Shop now Shop now Shop now Up to 70% off Fashion Shop All Amazon Fashion Cloud Drive Photos Learn More Amazon Pantry Food & Drink Beauty Shop now Shop Fire Shop Kindle Listen with Prime Shop now Shop now

Customer Reviews

4.0 out of 5 stars4
4.0 out of 5 stars
5 star
4 star
3 star
2 star
1 star
Format: PaperbackChange
Price:£21.28+ Free shipping with Amazon Prime

Your rating(Clear)Rate this item
Share your thoughts with other customers

There was a problem filtering reviews right now. Please try again later.

on 11 May 2006
Finally I am half way through this book. I never read the first version but this one is certainly the FOSS world equivalent to War and Peace (which I have never read either).

The series of essays from the who's who of technology leaders in this space will not have you exercising any new found skills. No, it is not a practical book but it does have a way of making you feel more coherently informed. The authors introduction will strike a cord with any software developer. It certainly found empathy with me when it spelt out something I have long had a problem with: "[the] universal practice of .. a hiring agreement..[encompassing]..any and all code and inventions created by the employee..belong to the company".

There is some nice ammunition for analogies. Making a cake and disintermediating technology by Chris DiBona in Chapter two is one we might have thought ourselves but never have put so simply. Jeremy Allisons A Tale of Two Standards for Chapter 3 made me realise how long I have been in this industry. This is a walk from where I started in the late 80's crusading for Open Systems to where I hope I am not ending: with Open Source.

It was not all about beating the drum for open source. Ben Laurie's chapter 4 on Open Source and Security was very sobering and raised some home truths.

I tend to judge how well a book has impressed me by the amount of high light is spread across the pages. Mathew N. Asay's Chapter 7 with a long title was glowing in the dark because I liked it so much and Bruno Souza's Chapter 4 is the best argument for Java open source software I have read.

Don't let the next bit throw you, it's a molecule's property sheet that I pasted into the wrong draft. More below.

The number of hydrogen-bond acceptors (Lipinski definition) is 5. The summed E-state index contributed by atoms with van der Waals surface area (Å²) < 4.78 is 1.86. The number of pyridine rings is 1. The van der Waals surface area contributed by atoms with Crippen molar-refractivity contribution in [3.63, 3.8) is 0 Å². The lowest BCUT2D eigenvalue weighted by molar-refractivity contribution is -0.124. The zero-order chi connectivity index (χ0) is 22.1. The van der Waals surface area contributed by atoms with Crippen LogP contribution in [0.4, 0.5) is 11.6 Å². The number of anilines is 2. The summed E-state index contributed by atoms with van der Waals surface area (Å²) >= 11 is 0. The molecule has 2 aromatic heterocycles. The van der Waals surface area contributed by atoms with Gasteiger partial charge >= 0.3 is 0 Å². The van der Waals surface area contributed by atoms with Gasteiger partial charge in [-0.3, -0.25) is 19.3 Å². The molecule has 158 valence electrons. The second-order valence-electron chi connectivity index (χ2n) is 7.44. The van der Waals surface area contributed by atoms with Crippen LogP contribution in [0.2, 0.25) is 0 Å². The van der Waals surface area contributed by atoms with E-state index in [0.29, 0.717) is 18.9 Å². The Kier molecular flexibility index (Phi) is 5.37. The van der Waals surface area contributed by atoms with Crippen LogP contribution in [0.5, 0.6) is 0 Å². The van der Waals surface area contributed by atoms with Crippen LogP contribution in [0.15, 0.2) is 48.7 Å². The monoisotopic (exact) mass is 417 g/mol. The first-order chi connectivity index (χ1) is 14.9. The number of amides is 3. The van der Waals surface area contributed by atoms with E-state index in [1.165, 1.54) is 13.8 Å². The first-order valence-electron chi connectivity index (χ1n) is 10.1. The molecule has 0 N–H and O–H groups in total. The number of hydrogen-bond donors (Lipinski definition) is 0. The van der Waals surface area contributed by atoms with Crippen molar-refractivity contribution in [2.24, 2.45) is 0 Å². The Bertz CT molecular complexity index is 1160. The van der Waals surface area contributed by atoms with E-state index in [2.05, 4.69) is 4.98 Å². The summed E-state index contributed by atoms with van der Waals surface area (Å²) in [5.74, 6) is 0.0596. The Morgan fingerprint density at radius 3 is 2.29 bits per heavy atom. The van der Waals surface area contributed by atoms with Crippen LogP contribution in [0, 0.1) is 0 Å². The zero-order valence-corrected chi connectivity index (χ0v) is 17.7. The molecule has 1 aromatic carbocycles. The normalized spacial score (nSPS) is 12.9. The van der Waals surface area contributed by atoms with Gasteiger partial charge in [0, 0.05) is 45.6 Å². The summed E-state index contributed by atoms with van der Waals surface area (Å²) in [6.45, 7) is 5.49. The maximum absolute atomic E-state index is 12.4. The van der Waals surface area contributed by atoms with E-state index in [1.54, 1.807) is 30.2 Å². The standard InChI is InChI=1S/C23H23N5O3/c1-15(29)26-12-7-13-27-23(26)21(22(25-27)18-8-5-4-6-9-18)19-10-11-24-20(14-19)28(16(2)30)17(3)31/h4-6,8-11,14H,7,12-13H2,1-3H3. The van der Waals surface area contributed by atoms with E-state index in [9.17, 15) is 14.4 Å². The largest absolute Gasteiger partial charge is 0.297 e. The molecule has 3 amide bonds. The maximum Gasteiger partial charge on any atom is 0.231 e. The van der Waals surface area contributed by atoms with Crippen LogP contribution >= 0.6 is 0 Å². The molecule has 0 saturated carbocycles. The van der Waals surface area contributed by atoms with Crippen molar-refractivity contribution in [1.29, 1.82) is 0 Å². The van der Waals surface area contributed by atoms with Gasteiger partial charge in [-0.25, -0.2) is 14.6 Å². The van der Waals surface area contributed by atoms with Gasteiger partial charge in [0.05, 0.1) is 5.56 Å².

The second half of the book looks like it might be more academic but, if you read the first half early it will bring you bang up to date with current thinking in the open source world.

In conclusion, if you have the stamina there is a lot to benefit from but if you are looking for something practical from the book it must be in the second half.
0Comment2 of 2 people found this helpful. Was this review helpful to you?YesNoReport abuse
VINE VOICEon 11 August 2008
Open Sources 2.0 was compiled in 2000, focused on how business models and processes can be built from open source software. There is a very nice section on how businesses can combine open source and proprietary software to provide a complete solution.

What these essays lose in revolutionary zeal they gain in reasoned persuasion. The dialogue is different, the people writing the essays are writing for a much wider audience than the developer audience of the first book. For business decision makers Open Sources 2.0 is invaluable because it provides a great primer in how open source business works without the hype about an army of homebound coders working away for the good of software-kind.
0CommentWas this review helpful to you?YesNoReport abuse
on 27 July 2012
I made it about half way through the book before I started using it to raise my monitor off the desk. The shared insights didn't particularly apply to me (MSc student) or impress me enough to keep fighting through the book. I'm a fan of the open source movement and what it does but the book didn't "speak to me". It might be more interesting to other people.
0CommentWas this review helpful to you?YesNoReport abuse
on 1 January 2016
Perfect thank you
0CommentWas this review helpful to you?YesNoReport abuse

Send us feedback

How can we make Amazon Customer Reviews better for you?
Let us know here.